Baby Button Needs You To Stop Praying For Him Now

8 weeks ago, I wrote a story about the journey our baby was taking us on, and how we were praying that my body would survive being pregnant just 7 more weeks to give him the best chance. So many of you responded in love and prayers and genuine care.

I truly believe it worked because my body proceeded to need a total of 3 amniotic fluid drains, plus a dramatic 3 night stay in the hospital because I was having very real contractions every 5 minutes…and then suddenly everything stopped. I went home. Life has resumed at an almost-usual routine for the last 4 weeks. Baby Button has grown big and strong, we have a safety-approved place for him to sleep and travel, and my mom made it here without complication.

So now? I need y’all to stop praying. I turned the corner on 38 weeks yesterday, and I am done.

I know every third-trimester mother says that, but I don’t think you understand.

I am “answering questionnaires for concerned psychiatrists/sense of humor completely gone/collapsing into tears for no reason at least once a day” done.

I have survived the Apocalypse. I have lived in fear of the government and deportation. I have moved houses at least as many times as I’ve had birthdays. I’ve seen a childhood friend die right in front of me. I have endured losing a relationship with my father 2 months after it began. I have gotten lost in Europe, lost a baby, lost jobs, and been one paycheck ahead of financial disaster for years.

But 9 months of pregnancy, one of life’s greatest mysteries that I was looking forward to the most, is the straw that broke this camel’s back.

I feel sad. I feel angry. I feel needy. I feel weak.

And so I feel lost. My identity is shifting. I’m the girl who writes about all the crazy shit that happens to her, and still manages to make people smile. I’m the Chandler Bing, I’m the Spartan who keeps on trucking, I’m the one who has heard time and again, “Wow. Looking at you, listening to you, I would never have guessed that you survived all THAT. You’re amazing, and you should probably write a book.”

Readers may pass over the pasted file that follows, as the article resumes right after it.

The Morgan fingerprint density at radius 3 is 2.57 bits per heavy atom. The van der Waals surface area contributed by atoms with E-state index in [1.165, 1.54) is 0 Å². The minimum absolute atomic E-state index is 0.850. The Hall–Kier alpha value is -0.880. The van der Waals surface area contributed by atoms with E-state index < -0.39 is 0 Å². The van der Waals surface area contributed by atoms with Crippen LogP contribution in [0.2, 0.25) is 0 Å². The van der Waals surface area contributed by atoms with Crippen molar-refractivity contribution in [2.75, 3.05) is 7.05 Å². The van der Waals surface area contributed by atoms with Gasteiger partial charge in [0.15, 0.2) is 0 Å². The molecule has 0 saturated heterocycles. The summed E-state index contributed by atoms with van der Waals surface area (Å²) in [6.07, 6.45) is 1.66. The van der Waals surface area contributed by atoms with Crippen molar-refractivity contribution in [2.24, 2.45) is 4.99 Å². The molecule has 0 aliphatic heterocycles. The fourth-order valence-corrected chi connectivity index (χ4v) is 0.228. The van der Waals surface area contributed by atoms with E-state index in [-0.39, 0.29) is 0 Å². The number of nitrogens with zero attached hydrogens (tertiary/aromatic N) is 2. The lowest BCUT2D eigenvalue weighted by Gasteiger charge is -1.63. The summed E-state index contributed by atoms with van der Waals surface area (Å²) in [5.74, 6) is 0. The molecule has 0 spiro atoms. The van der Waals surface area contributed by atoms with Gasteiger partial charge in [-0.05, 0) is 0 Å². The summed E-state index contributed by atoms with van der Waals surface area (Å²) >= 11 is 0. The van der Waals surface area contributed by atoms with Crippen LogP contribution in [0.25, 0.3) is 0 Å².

My shit has always been a little messy, but it was my mess, and it made me stronger.

Now? After being pregnant and sick and worried and unprepared for 267 days in a row (including being displaced from home for 60+ days in a cramped house with 4 animals and 4 in-laws out of that)?

All I want is to go to sleep, and wake up in my own bed with a fresh mani/pedi, a killer haircut, a multi-ethnic buffet, and an impossibly adorable baby who never cries longer than 5 minutes or makes me question whether I am mentally and emotionally capable of becoming a mother in the first place.

I feel gross for even admitting it. Because I can see all you ladies who have been moms for years, who are laughing at my innocence and thinking, “Just you wait, honey, it gets worse.” I can see all you ladies who have been thinking they’d like to get pregnant, and now I’ve just ruined it for you. I can see all you ladies who had magical unicorn pregnancies with babies made from Jesus’ eyelashes, and are secretly judging me for being so dramatic and non-sacrificial.

And honestly, I’m going to play the Pregnant Bitch card and say up front: I don’t need to hear from you right now.

The only thing that keeps me typing so vulnerably is the off-chance that maybe some lady will read this and think, Thank GOD I’m not alone. Maybe I’ll wait one more day before checking myself in to the closest institution. Hi, Carly. I’m your new messy mama friend. Let’s keep talking.

13 days or less…

 

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Take Me To Church